Tuesday, May 18, 2010

Hiking Colorado - Garden of the Gods

Located only a few short miles away from my parents home in Colorado Springs is a majestic park filled with dramtic red sandstone rock formations that has made it world famous. It wouldn't be a trip home without a hike in Garden of the Gods and a snapshot or two of the infamous rock formations, include the one called "the kissing camels" in the photo above.

According to legend, the 1350 acre city park got its name from two surveyors, who started out from Denver City to begin a townsite, soon to be called Colorado City in August 1859. While exploring nearby locations, they came upon the sandstone formations. M. S. Beach, who related this incident, suggested that it would be a "capital place for a beer garden" when the country grew up. His companion, Rufus Cable exclaimed, "Beer Garden! Why it is a fit place for the Gods to assemble. We will call it the Garden of the Gods."

With a plethora of hiking trails and magnificent views, this is a must stop for any visitor to the Colorado Springs. Whether it is an easy stroll winding through the largest rock formation on Perkins Cental Garden Trail (which is a 1.5 mile paved loop that is handicap accessible) or the challenging and rocky 3 mile Chambers/Bretag/Palmer Trail that nearly circles the entire park, there is something for every level of hiker.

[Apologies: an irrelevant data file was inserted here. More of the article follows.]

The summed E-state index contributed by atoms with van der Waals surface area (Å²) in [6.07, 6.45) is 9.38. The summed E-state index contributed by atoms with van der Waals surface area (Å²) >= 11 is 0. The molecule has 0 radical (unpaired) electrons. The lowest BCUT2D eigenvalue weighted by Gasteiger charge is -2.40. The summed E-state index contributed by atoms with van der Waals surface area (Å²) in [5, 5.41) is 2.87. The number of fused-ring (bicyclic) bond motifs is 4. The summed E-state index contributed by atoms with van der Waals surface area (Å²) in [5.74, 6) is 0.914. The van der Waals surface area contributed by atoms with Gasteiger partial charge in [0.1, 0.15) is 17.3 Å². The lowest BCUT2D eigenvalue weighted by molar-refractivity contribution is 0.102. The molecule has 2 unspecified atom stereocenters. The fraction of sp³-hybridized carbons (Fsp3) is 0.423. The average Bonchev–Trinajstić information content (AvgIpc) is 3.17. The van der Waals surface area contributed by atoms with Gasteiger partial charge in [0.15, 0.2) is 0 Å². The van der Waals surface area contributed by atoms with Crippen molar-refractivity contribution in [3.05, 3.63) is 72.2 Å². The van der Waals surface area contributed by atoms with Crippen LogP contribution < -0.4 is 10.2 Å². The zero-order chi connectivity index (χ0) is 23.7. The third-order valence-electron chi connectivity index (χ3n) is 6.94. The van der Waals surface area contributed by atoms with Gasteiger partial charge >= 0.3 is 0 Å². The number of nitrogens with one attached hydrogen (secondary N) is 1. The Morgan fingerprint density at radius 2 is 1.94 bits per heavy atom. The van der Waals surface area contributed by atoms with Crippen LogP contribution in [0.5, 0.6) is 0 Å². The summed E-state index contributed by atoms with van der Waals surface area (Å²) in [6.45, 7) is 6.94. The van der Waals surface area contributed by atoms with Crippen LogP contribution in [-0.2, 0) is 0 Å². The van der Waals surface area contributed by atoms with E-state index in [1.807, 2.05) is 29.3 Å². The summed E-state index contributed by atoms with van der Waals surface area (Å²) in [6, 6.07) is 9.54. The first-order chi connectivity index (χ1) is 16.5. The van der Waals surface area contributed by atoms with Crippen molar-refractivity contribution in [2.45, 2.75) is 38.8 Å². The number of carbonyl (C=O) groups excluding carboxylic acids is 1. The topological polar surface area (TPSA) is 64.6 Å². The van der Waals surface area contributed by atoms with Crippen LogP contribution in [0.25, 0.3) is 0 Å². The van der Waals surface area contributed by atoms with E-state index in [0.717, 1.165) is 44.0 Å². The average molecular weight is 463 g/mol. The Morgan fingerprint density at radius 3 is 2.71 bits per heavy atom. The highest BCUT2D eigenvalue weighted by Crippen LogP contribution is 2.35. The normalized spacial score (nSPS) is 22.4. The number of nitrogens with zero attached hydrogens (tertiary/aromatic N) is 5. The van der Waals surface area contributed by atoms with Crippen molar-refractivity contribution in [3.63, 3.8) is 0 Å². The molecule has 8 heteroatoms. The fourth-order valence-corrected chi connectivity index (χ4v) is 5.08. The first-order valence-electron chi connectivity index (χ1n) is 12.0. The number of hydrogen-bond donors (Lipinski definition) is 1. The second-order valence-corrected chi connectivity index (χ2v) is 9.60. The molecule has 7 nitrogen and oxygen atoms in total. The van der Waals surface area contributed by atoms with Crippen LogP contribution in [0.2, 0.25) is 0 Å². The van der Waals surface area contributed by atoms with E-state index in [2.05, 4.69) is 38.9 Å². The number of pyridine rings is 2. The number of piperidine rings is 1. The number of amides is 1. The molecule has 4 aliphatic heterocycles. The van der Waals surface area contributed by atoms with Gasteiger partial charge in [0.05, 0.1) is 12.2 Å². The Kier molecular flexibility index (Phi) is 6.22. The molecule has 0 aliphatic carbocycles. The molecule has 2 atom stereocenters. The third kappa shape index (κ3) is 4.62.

For those history buffs: The land was originally purchased in 1879 by Charles Elliott Perkins, the head of the Burlington Railroad, with the intent to build a summer home by the urging of General William Jackson Palmer, who founded Colorado Springs. According the park website, Perkins later added to the property but never built on it, preferring to leave his wonderland in its natural state for the enjoyment of the public. Perkins died in 1907 before he made arrangements for the land to become a public park, although it had been open to the public for years. In 1909, Perkins' children, knowing their father's feeling for the Garden of the Gods, conveyed his four-hundred eighty acres to the citizens of Colorado Springs and declared the park, "forever free to all the people of the world."

You can find maps and more information at

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